Escondido Public Library - Teen Book Reviews

Posts in Category: supernatural

Strange Angels

by Lili St. Crow

Strange Angels is about a sixteen-year-old girl who has lived most of her life hunting down monsters with her father. On the outside, people see Dru Anderson as another normal antisocial teenager with attitude problems but what others don't know is that she's doing them all a solid by keeping her distance from them. Dru's the opposite of normal, for as long as she can remember, Dru has been traveling from town to town with her father to hunt down the paranormal or anything that captures their attention. Dru's special ability makes her a magnet to things from The Real World but it has also helps her and her father find their location. Until it all hits the fan when in a frozen town in Dakota, Dru's father goes missing after going monster hunting by himself and to add to that, a hungry zombie breaks into Dru's kitchen door. Dru is forced to take matters into her own hands and try to survive from werewolves and flaming dogs. Now the tables have turned and Dru is now the one running from monsters. The monsters are focused on one thing. Killing Dru.

Strange Angels was a pretty good book because it kind of gave me that "Supernatural" vibe and I like to read about teen fiction and fantasy because it helps me forget all the problems that I have to deal with and escape my world and jumping into Dru's, helping me see things from her perspective like the feeling of not having a mother and having a father who is rarely home. In a way we are alike but we both deal with different problems of our own. Books like these are what keep me motivated.

I didn't find out about this book until my friend told me about it and I was so into it that ti read it twice! If you like Supernatural - the show - and a little bit of Twilight and Vampire Academy then here you go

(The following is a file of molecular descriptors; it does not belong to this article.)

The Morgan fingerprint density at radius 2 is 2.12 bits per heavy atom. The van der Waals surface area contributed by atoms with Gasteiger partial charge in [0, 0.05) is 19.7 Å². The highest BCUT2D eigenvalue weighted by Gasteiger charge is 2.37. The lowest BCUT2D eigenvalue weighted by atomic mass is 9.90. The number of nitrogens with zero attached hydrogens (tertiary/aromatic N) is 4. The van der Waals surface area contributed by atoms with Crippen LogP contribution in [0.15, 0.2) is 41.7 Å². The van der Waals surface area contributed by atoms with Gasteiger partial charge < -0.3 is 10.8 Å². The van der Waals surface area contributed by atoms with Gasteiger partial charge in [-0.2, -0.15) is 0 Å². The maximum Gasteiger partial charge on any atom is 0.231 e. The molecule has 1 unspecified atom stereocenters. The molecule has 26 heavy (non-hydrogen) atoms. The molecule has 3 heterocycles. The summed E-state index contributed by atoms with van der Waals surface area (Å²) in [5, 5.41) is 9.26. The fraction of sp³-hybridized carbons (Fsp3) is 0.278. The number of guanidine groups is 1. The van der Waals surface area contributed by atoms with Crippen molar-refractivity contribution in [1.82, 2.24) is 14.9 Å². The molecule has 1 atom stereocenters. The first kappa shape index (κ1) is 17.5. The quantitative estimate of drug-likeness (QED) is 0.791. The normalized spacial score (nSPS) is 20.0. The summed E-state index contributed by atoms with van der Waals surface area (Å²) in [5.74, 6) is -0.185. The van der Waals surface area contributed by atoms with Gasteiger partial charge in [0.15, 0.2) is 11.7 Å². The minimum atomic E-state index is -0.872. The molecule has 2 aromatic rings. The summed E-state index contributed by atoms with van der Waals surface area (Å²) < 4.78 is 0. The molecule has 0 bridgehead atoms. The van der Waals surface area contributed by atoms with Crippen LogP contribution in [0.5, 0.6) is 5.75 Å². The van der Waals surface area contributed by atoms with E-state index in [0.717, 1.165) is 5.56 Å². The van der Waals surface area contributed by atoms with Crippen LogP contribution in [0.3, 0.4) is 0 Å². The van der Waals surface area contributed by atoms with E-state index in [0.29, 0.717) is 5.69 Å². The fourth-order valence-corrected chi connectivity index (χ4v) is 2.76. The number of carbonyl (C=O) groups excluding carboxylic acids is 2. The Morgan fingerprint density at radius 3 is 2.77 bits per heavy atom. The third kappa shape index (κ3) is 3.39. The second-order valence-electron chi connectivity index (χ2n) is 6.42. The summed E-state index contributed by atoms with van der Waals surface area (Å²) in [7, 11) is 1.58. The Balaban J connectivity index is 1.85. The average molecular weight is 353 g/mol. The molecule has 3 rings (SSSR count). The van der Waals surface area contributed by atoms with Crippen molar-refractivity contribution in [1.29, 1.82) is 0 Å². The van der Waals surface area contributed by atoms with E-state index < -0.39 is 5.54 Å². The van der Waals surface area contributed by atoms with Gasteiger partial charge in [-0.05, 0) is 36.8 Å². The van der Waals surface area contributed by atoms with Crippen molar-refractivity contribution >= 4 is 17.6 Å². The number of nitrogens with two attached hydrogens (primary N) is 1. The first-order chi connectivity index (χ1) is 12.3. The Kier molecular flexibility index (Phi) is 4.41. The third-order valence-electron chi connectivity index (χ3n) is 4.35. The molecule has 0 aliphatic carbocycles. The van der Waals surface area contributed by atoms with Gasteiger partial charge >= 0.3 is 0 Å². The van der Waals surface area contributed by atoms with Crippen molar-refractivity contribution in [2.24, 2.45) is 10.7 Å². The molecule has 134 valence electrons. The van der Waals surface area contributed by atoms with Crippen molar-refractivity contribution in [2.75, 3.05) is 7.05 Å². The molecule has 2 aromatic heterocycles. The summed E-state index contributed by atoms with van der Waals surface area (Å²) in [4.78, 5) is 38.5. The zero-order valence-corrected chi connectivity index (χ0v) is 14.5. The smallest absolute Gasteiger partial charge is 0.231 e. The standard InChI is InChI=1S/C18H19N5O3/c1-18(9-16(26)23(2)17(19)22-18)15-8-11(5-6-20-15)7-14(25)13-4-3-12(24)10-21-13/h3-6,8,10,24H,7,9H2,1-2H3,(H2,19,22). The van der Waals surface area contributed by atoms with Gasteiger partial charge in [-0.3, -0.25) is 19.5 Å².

The Host

by Stephenie Meyer

The Host is an interesting story about "souls" who get placed in humans (erasing the original human), in order to take over their bodies and eventually the dying Earth. When Melanie, the main character, refuses to leave her body, her and the new soul placed inside of her must learn to compromise and work together to achieve what they want. At first Wanderer, the new soul, treats Melanie as an enemy, and wishes for nothing but Melanie to leave. However, when she begins to share thoughts and feelings with Melanie, Wanderer realizes that what the souls are doing is wrong as she begins to fall in love with Melanie's lover. The two souls go on an amazing story of love and hope to save the world and get back to the one they love.

I enjoyed The Host, because it is not only an interesting story of two conflicting souls, but also a lovers journey during the end of the world. This book is an interesting tale of human empowerment and the strength in their emotions when the world is being threatened.

I would recommend The Host to anyone who enjoys books about love, and the strength of human emotions. If you like love stories filled with action and passion, I highly suggest readind it!

Sara, 14


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Fire and Ice

by Shannon Hale

In this fourth installment of the series Spirit Animals, Conor, Abeke, Meilin, and Rollan must travel to the Artic lands in the northern parts of Erdas to track down Suka, the Great Polar Bear, and acquire her talisman. The Conquerors are right behind them, ready to take the talisman by force and plunge the land of Erdas into chaos. Conor, Abeke, Meilin, and Rollan must overcome the odds and try to keep the talisman out of the evil Conqueror's hands.

This book was very well-written. There were a few instances that I found myself starting to lose interest, but overall I still enjoyed reading this book.

I would recommend this book to those who love animals or distant lands.

Hieu, 16


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The Wonder of All Things

by Jason Mott

The people of Stone Temple, North Carolina have only a matter of seconds to cope with a tragic plane crash before they are faced with an even more earth-shattering realization; Ava, the sheriff's daughter, has healed someone with nothing more than the touch of her hands. This book centers around the life of thirteen year-old Ava and those of the people close to her in Stone Temple as they deal with not only the tragedy of the crash, but the international spotlight brought on by the girl deemed a Miracle Child. Jason Mott's The Wonder of All Things is a book that deals with more than just the miracles that surround us.